National Poetry Month Celebration: Emmalea Russo | Book*hug Press

National Poetry Month Celebration: Emmalea Russo

Happy National Poetry Month! To celebrate our poets and all things #NPM20, we’ll be sharing a poem each day on our blog.

To kick things off, we’re pleased to bring you the poem ‘In the Compartment’ from Wave Archive by Emmalea Russo.

In Wave Archive, Russo invokes her own experiences with seizures, photographs and art-making, archival and indexical processes, brain waves, and the very personal need to document and store while simultaneously questioning the reliability of memory and language.

Signal alert: From April 22-24, 2020, Emmalea will be offering THE VENUS EXPERIMENT, a 3-day donation-based art / poetry / astrology class on VENUS. Participants will read ancient myths, look at lots of Venusian art, and also read more contemporary writers like Lisa Robertson. For more information, or to register, please visit:

Remember to follow along all month long as we celebrate our poets by sharing a poem each day on the Book*hug Blog. Follow us as well on Facebook and Twitter and Instagram.

And now, onto today’s poem. Click on the video to watch Emmalea read the poem and follow along with the text below.

In the Compartment

You are in a house attempting domesticity warding off hysteria and irresistible impulses. For instance, you’ve never been more aware of the weight of the brain on the neck.

You respect logic but can only take it so far before emotion seeps in, the wind at the start of the event. You would like to number your feelings and place them in miniature folders. Fold them and find an adequate compartment. An archive for the changes of the waves of the brain. The filing cabinet could live at the edge of the Atlantic Ocean and move in and out with the tide.

No, it would stand firm amidst the changing tides. It would be waterproof and benefit from saltwater. The color would change from deep green to lighter green. What was once clustered and dispersed would get compiled.

You would return daily to the object by the ocean and you alone would have the ability to use the information. The feelings inside interacting with each other in the dark.

Of course, the contents of the compartment shift.

What time is it?

You weren’t removed from your body but weren’t exactly in there, either.

All around the edges shook. The porch at the front of the house and just beyond that, the filing cabinet where you’ll place this and just beyond that, the ocean. The original waves.

The house is still intact. Brainwaves weigh nothing.

A text message received: What’s up?

You gutted the house. The house with the view of the compartment. You had a strong feeling about it. Ownership, the word love. A showy house, an edge taken.

You think you can see the deep green filing cabinet from the attic window.

The man said, “because what is consciousness but a wave of the hand?”

A wave.

Avoid storms of any sort. Do not walk outside when it’s windy. Move to a place where the temperature is consistent but still look at photographs of the seasons. Travel infrequently and prepare weeks ahead of time if the need arises. Follow the centuries old rule of living a temperate life.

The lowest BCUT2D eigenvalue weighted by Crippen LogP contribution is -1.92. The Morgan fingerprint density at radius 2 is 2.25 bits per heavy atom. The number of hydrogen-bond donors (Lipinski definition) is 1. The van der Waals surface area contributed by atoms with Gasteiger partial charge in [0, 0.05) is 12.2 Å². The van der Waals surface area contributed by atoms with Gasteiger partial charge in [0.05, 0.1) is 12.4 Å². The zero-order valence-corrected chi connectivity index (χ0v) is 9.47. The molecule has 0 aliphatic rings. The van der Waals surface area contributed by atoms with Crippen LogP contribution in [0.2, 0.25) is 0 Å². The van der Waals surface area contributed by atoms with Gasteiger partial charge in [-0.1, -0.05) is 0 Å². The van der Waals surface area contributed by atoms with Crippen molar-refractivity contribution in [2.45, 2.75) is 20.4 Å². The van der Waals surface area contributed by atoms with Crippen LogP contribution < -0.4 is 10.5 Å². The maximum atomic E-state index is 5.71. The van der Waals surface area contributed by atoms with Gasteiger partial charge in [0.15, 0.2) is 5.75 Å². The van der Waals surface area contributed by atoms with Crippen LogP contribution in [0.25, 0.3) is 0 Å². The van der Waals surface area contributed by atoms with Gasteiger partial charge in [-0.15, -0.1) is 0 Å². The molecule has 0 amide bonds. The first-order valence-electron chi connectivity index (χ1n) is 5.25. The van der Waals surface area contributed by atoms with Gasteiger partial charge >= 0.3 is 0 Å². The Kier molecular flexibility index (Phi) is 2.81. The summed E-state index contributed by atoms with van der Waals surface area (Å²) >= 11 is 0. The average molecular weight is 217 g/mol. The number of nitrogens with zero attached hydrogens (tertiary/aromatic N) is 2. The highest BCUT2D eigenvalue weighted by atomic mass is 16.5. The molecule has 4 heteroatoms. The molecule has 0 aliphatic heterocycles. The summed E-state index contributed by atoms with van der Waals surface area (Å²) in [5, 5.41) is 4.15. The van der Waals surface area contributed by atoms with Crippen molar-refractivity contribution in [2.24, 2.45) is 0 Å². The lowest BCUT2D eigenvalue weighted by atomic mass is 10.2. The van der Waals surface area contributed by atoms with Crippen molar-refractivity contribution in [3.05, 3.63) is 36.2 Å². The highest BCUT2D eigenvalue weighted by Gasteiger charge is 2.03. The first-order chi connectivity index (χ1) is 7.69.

The archive is wild.

The compartment should hold real answers. The emotional archive is your only boat.

Now that you’re in the ocean, looking at the compartment from the other side, you’re confused.

According to the man, logic is or had been more reliable than intuition.

According to you, logic had never been more reliable than intuition.

Your body moves back and forth between the house and the ocean. You place thoughts in the compartment as you pass.

Near the dreary February ocean, you are choosing to live austerely.

You’re swimming.

Accruing emotional documents requires labor. The man said, “some women are logical and you are not one of them.”

You’ve never felt so clued in, so able to access the wave brain. You can inhabit the archive whenever you want.

The tumultuous she. The brainwaves looking sharp on the tundra.

Especially you who. Were sought after, arranging the archive, going to just store it away or find a method for display. A whale moves in the night ocean.

Deeper inside the house, fresh white three-hundred-thread-count sheets.

The horizon is an imaginary line. The archive is vertical. The horizon is unchanging. The tides are changing. As in temperament. The body becomes more muscular, then softer. Forms and unforms. Steps between wave and archive. Words drip into water.

The house and the horizon with the compartment and the ocean in between.

Short-term memory: some loss.

Vitals: same-ish.

Condition: steady.

Patient: ruled more by emotion than by reason.

Decision: respected but not recommended.

It’s always nice to talk to you. I like when you come in. Please do get sleep. After you wake up, it will be gone. You have a three percent chance of dying from your condition in the next ten years. At the rate you’re going.

At the rate you’re going. The brain is trainable.

Make a list of things that are trainable.


Emmalea Russo is the author of G (Futurepoem) and Wave Archive (Book*hug). She was a writer in residence at the Lower Manhattan Cultural Council and the 18th Street Arts Center (LA), and a visiting artist at the Art Academy of Cincinnati and Parsons School of Design. Recent writing has appeared in Artcritical, BOMB, The Brooklyn Rail, Cosmopolitan, Hyperallergic, and the Los Angeles Review of Books. Russo is a practicing astrologer and divides her time between Avon-by-the-Sea, NJ, and New York City.

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